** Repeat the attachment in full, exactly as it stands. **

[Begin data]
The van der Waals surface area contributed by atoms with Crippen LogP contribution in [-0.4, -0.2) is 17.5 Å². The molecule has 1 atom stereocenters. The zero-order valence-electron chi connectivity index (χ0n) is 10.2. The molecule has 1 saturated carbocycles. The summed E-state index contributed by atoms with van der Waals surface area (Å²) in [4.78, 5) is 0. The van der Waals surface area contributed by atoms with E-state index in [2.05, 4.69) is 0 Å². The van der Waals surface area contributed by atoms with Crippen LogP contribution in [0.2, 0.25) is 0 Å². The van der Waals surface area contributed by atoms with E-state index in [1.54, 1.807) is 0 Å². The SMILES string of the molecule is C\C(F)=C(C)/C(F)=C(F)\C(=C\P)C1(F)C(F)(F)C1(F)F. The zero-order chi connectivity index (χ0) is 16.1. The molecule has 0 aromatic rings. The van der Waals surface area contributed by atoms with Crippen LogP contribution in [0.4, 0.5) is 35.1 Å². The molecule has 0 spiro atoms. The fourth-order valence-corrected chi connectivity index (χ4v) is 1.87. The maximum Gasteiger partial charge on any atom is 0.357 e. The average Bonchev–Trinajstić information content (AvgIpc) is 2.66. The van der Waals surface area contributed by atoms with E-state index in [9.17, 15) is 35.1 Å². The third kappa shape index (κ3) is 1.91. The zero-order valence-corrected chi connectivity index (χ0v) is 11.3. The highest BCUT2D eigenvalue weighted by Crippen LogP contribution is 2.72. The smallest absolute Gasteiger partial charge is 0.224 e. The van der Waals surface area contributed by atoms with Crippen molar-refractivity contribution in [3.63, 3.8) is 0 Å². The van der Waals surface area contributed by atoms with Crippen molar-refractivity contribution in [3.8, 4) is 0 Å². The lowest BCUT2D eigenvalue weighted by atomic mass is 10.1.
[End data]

The van der Waals surface area contributed by atoms with Crippen LogP contribution in [-0.4, -0.2) is 17.5 Å². The molecule has 1 atom stereocenters. The zero-order valence-electron chi connectivity index (χ0n) is 10.2. The molecule has 1 saturated carbocycles. The summed E-state index contributed by atoms with van der Waals surface area (Å²) in [4.78, 5) is 0. The van der Waals surface area contributed by atoms with E-state index in [2.05, 4.69) is 0 Å². The van der Waals surface area contributed by atoms with Crippen LogP contribution in [0.2, 0.25) is 0 Å². The van der Waals surface area contributed by atoms with E-state index in [1.54, 1.807) is 0 Å². The SMILES string of the molecule is C\C(F)=C(C)/C(F)=C(F)\C(=C\P)C1(F)C(F)(F)C1(F)F. The zero-order chi connectivity index (χ0) is 16.1. The molecule has 0 aromatic rings. The van der Waals surface area contributed by atoms with Crippen LogP contribution in [0.4, 0.5) is 35.1 Å². The molecule has 0 spiro atoms. The fourth-order valence-corrected chi connectivity index (χ4v) is 1.87. The maximum Gasteiger partial charge on any atom is 0.357 e. The average Bonchev–Trinajstić information content (AvgIpc) is 2.66. The van der Waals surface area contributed by atoms with E-state index in [9.17, 15) is 35.1 Å². The third kappa shape index (κ3) is 1.91. The zero-order valence-corrected chi connectivity index (χ0v) is 11.3. The highest BCUT2D eigenvalue weighted by Crippen LogP contribution is 2.72. The smallest absolute Gasteiger partial charge is 0.224 e. The van der Waals surface area contributed by atoms with Crippen molar-refractivity contribution in [3.63, 3.8) is 0 Å². The van der Waals surface area contributed by atoms with Crippen molar-refractivity contribution in [3.8, 4) is 0 Å². The lowest BCUT2D eigenvalue weighted by atomic mass is 10.1.